Quercus pubescens

Common Name: downy oak 
Type: Tree
Family: Fagaceae
Native Range: Southern Europe, Asia
Zone: 5 to 8
Height: 40.00 to 60.00 feet
Spread: 20.00 to 40.00 feet
Bloom Time: April to May
Bloom Description: Yellow green (male) Reddish (female)
Sun: Full sun
Water: Dry to medium
Maintenance: Low
Suggested Use: Shade Tree, Street Tree
Flower: Insignificant
Leaf: Good Fall
Fruit: Showy
Tolerate: Drought, Clay Soil, Dry Soil

Culture

Winter hardy to USDA Zones 5-8 where it is best grown in rich, moist, well-drained loams in full sun. Grows well in sandy loams. Tolerates some part shade but not full shade. Unlike most species of oak, this tree grows well in hot dry summers.

Noteworthy Characteristics

Quercus pubescens, commonly called downy oak, is a medium sized deciduous tree which typically matures to 40-60’ tall with a broad open-rounded but somewhat irregular crown and softly pubescent twigs. It is native from Spain through southern and central Europe to the Caucusus and southwestern Asia. Obovate to elliptic leaves (to 4-5” long), each with 5-8 pairs of veins, are concentrated in branched clusters at the branch ends. Leaves are dark green above and pale gray-green beneath, with both surfaces being covered by a minute pubescence particularly on young leaves. The amount of pubescence varies considerably among different populations. Leaves typically have wide-rounded apices, 4-8 pairs of rounded lobes with deep or shallow sinuses, and rounded to subcordate bases. Russet fall color. Acorns (to ¾” long) typically appear in groups of 2-5. Cups are light gray to near white with overlapping scales covered with tomentum. Ornamentally insignificant monoecious flowers (females in clusters and males in dangling catkins) bloom in April-May. Female flowers are followed by small ovoid acorns (to 1” diameter) in groups of 2-5. Each acorn is enclosed within a scaly cupule (cup) made up of adpressed, gray-white tomentose scales. Cup typically covers about 1/3 of the acorn. Acorns ripen in September-October.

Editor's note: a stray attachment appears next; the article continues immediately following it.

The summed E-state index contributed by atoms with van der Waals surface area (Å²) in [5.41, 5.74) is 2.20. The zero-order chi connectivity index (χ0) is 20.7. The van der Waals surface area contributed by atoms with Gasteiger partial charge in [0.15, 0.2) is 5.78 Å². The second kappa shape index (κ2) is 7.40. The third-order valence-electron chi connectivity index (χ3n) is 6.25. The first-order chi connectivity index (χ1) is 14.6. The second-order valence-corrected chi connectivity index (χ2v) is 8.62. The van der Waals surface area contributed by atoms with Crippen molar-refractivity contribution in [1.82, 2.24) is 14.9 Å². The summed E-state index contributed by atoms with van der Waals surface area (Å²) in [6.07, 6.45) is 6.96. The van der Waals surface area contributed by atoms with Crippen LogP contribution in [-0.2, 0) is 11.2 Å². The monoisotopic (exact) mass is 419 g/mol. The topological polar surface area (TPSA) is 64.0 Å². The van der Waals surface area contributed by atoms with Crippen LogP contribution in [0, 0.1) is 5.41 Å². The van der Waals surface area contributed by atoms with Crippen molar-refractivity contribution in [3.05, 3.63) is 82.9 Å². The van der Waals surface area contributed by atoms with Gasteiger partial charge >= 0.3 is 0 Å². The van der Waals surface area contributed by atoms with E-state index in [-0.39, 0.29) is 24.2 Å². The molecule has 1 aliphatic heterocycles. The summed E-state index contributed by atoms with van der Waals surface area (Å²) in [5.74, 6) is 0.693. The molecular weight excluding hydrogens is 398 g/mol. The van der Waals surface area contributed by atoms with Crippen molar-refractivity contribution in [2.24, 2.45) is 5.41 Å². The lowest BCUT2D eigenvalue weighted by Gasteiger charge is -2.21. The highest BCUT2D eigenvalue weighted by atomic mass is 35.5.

Genus name comes from the classical Latin name for oak trees.

Specific epithet from Latin means covered with hair in reference to the tomentose twigs and leaves.

Problems

No serious insect or disease problems. Oaks in general are susceptible to a large number of diseases, including oak wilt, chestnut blight, shoestring root rot, anthracnose, oak leaf blister, cankers, leaf spots and powdery mildew. Potential insect pests include scale, oak skeletonizer, leaf miner, galls, oak lace bugs, borers, caterpillars and nut weevils.

Garden Uses

Shade tree. Woodland gardens.